I quickly pulled back and fired at the now rapidly disappearing target. The arrow flew in what seemed to me like a light curve, overshooting the target by an embarrassing amount. I knew sort of intuitively that this was because I was moving; learning to adjust to it in my next shots was going to be difficult, though.

Before I could get myself reoriented to the situation, I saw the flash in the corner of my eye that meant that another target was coming up. I whipped around, searching with frantic eyes for the wooden circle. I grabbed another arrow from the quiver, jostling around the rest enough to spill a couple on the floor of the cart. Not wanting to lose the fallen arrows, I snatched them up in between the other fingers of my hand.

I’d always heard stories where people thought time slowed down for them. It was a way to dramatize a situation, make an ordinary story juicy and noteworthy. A myth of storytelling, so to speak. But when I felt it for myself, it was nothing like what I’d expected.

I remembered the act. I remembered nocking the first arrow in my hand, looking up at a passing target, and pulling the string back. I remembered jerking my hand to the left just before releasing when I suddenly realized I needed to compensate for the moving cart. I remembered these things, yet I didn’t remember the experience at all. It was almost as if my mind blocked out all those things the moment I came to.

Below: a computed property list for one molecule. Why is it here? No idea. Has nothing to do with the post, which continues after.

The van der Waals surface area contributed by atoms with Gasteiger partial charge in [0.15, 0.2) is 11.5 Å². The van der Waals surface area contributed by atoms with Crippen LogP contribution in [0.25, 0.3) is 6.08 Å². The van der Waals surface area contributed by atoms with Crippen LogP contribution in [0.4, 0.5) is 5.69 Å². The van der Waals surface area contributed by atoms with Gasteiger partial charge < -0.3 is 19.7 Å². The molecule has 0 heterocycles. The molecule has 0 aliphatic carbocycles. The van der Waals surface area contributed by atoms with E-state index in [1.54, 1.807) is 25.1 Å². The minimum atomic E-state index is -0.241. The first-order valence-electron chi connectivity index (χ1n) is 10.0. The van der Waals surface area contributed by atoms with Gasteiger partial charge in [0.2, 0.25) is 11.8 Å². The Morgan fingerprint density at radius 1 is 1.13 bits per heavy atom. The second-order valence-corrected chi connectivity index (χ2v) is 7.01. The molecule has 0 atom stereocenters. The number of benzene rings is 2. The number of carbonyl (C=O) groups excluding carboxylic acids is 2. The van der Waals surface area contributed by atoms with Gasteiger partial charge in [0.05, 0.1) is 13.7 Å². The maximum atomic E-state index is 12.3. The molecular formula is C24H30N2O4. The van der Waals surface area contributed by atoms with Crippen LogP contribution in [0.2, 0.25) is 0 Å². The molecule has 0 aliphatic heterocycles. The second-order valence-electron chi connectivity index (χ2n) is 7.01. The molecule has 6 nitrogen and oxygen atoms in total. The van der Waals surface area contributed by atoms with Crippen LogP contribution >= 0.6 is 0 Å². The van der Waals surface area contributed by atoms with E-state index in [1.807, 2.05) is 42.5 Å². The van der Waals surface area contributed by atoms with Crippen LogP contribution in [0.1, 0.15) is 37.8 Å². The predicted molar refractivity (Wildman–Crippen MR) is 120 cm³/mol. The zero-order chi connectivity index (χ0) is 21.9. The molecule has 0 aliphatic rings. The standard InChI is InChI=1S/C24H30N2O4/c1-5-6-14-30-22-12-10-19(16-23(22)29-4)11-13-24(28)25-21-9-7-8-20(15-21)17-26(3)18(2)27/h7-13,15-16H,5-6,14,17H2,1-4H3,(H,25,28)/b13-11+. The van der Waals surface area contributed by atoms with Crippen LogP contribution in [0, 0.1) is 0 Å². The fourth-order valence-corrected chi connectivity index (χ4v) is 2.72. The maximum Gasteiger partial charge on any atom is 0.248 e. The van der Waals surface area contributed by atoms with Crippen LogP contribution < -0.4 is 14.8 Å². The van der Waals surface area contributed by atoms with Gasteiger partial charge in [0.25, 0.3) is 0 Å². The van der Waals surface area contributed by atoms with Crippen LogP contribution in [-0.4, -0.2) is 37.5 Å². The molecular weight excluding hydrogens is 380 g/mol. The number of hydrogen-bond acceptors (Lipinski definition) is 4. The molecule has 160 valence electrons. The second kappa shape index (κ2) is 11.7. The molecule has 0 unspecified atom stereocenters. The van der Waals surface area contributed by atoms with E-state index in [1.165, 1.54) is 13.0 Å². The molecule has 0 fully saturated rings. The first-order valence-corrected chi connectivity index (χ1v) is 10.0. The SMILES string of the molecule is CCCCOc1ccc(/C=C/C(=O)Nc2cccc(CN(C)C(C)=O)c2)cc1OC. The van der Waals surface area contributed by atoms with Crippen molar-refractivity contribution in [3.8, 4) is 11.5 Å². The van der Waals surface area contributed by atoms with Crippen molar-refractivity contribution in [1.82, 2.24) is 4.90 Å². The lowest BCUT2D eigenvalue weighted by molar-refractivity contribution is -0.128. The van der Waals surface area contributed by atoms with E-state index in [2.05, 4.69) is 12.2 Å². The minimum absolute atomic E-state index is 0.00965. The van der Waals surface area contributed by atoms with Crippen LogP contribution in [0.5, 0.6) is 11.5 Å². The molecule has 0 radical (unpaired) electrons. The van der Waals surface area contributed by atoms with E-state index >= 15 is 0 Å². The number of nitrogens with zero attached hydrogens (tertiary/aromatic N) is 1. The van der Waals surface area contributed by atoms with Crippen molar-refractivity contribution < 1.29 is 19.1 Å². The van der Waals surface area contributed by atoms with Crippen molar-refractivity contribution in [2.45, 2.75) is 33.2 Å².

Suddenly seeing my arrow embed itself into the target was both relieving and stressful. On the one hand, I’d completed the shot. On the other, I needed to complete it so many more times.

By now, the next target was already coming up. I quickly reached for the quiver again before realizing that I already had arrows lined up in my hand. Perfect.

I can’t say I was properly oriented for the rest of the run, despite apparently landing all the rest of the shots. The run passed like some sort of trance, like that feeling of sledding down the steepest hills in the entire town. I could only judge the success of my shots by the visceral reaction my body had; luckily, the wave of euphoria that rushed over me after every successful hit didn’t seem to end.

The sort of snapping point for my trance came after I’d finished with all the targets. I thrusted my hand into the quiver, eager to snag another arrow, but there was nothing left inside. Not anticipating that, I subconsciously leaned forward, reaching my arm deeper into the quiver.

And that was when we hit a bump in the road.

Truth be told, it was more of a rut than a bump. I would learn afterward that it moved the left wheel of the cart down more than a foot. At the time, however, I was in the midst of reaching down into the quiver; as a consequence, I was off-balance when the cart dipped its wheel into the rut, pitching the vehicle into an uncontrollable spin like a wrecking ball.